Retirement planning should be thorough and not rushed. This is especially important for those who are employed by the federal government. Employees in this sector can choose from a variety of retirement options, each with its own set of rules and regulations.
Before making any decisions, it is crucial to understand all the implications of each retirement option. Employees should also have a clear idea of how much money they will need to save in order to maintain their current lifestyle after retirement.
In most cases, planning should occur at least 5 to 10 years before the desired retirement date. By doing so, you can make the most of your savings and invest in the right retirement plan.
Here is a federal retirement checklist that can help you plan your retirement:
Form SF 50
SF 50, or the Notice of Personnel Action, form is the written documentation of a personnel action that affects an employee’s federal benefits (position/pay). It is important to check this form for accuracy every year to make sure that your retirement benefits are not affected. Specifically, check boxes 30 and 31, which are the retirement plan and the service computation date (SCD).
Box 30 shows the code which the Office of Personnel Management uses to identify the retirement system to which you belong. There are four possible codes:
- CSRS — Civil Service Retirement System
- FERS — Federal Employees Retirement System
- CSRS Offset — For employees that have five years of prior civilian service under CSRS and were rehired after 1983 after more than one year of a break in service.
- FERS-FRAE — Combined plan for federal employees first hired after 1983. Social Security Benefits, Basic Benefits Plan, and Thrift Savings Plan.
Box 31 is the service computation date. This is used to determine annual leave accrual rates for federal employees. The SCD for retirement determines the years the employee needs to be employed in order to qualify for retirement. Another thing to consider when checking the SCD for retirement is to confirm your deposits. These are non-deductible deposits that come from seasonal and temporary services.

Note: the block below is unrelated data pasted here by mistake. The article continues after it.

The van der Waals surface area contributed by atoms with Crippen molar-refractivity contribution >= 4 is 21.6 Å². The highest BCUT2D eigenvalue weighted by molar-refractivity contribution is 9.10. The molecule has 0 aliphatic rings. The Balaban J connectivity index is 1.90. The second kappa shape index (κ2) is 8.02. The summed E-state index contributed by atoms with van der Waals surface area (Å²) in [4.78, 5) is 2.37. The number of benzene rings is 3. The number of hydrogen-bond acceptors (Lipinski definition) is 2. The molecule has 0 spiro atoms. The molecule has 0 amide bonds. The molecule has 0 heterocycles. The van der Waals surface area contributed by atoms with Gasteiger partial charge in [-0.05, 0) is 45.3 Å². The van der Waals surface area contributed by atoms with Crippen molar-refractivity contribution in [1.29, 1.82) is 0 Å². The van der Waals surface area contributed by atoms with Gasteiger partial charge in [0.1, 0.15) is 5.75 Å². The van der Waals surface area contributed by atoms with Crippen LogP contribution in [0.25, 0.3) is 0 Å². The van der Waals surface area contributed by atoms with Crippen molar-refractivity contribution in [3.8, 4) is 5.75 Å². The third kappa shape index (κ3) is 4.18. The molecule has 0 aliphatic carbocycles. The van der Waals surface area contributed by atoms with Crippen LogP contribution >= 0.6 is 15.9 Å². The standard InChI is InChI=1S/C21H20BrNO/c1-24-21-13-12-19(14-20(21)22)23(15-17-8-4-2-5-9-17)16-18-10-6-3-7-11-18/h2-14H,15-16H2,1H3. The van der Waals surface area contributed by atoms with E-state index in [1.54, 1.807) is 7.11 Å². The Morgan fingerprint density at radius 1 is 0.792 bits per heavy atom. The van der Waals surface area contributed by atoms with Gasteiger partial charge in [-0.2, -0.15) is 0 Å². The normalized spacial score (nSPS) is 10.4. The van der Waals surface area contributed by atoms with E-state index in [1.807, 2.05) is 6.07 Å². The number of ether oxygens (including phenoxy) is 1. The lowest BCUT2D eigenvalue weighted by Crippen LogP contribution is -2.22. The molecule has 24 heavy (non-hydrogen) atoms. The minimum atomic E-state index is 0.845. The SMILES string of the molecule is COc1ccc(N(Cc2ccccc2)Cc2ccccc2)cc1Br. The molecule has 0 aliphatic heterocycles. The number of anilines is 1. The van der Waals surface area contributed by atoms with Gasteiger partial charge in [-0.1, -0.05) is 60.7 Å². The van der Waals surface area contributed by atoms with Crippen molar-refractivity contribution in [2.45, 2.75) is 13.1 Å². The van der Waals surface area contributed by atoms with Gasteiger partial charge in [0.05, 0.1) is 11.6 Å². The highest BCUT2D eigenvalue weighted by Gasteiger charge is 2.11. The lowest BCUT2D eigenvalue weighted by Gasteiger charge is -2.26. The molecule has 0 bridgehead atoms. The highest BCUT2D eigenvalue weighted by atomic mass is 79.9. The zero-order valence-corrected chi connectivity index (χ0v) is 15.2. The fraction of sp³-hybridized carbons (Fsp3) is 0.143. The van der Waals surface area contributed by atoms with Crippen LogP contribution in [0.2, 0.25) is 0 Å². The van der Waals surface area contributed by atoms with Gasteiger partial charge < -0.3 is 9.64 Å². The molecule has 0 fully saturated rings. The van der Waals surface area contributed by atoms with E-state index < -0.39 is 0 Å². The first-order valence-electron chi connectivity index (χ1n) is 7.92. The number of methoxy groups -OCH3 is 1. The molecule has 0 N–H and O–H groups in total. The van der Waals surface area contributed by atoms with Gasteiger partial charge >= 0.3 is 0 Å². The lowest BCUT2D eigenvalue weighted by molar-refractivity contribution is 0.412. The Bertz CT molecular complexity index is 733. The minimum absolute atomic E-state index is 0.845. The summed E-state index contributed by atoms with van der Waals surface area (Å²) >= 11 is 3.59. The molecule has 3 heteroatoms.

Federal Employees Health Benefits (FEHB)
If you are a federal employee or are covered by a federal employee’s health benefits, you need to make sure that your health benefits will continue after retirement. It is important to retain FEHB coverage for at least five years of federal employment before your retirement day. This will allow you to continue your healthcare coverage into retirement without any lapse in benefits. The federal government will continue to pay its share of the premium just like it was doing before you retired.
TriCare, the health insurance program for military personnel and their families, also offers health care coverage in retirement for those who finished the five-year commitment.
Federal Employees’ Group Life Insurance (FEGLI)
FEGLI is a life insurance program for federal employees and offers coverage in retirement. It provides life insurance at group rates with payroll deductions. FEGLI is one of the most important federal benefits because it gives you peace of mind knowing that your family will be taken care of financially in the event of your death. It is important for a federal government employee to properly review FEGLI program choices to make sure that you have the right amount of coverage for your needs. If you are an eligible employee, then you are automatically covered by basic insurance which covers the annual rate of pay. In addition, there are three optional coverage types that you can choose from:
- Option A: Standard $10,000 of extra coverage.
- Option B: Additional coverage that is equal to one to five times your salary of extra coverage.
- Option C: Family equals one to five times the coverage on the lives of your eligible family members.
Enroll in a Long Term Care Insurance Program
There are many cases where retirees tend to live longer and federal employees are no different. In order to make sure that you are taken care of in your retirement years, it is important to enroll in a long-term care insurance program. This type of insurance will help to cover the costs associated with long-term care, such as nursing homes or in-home care.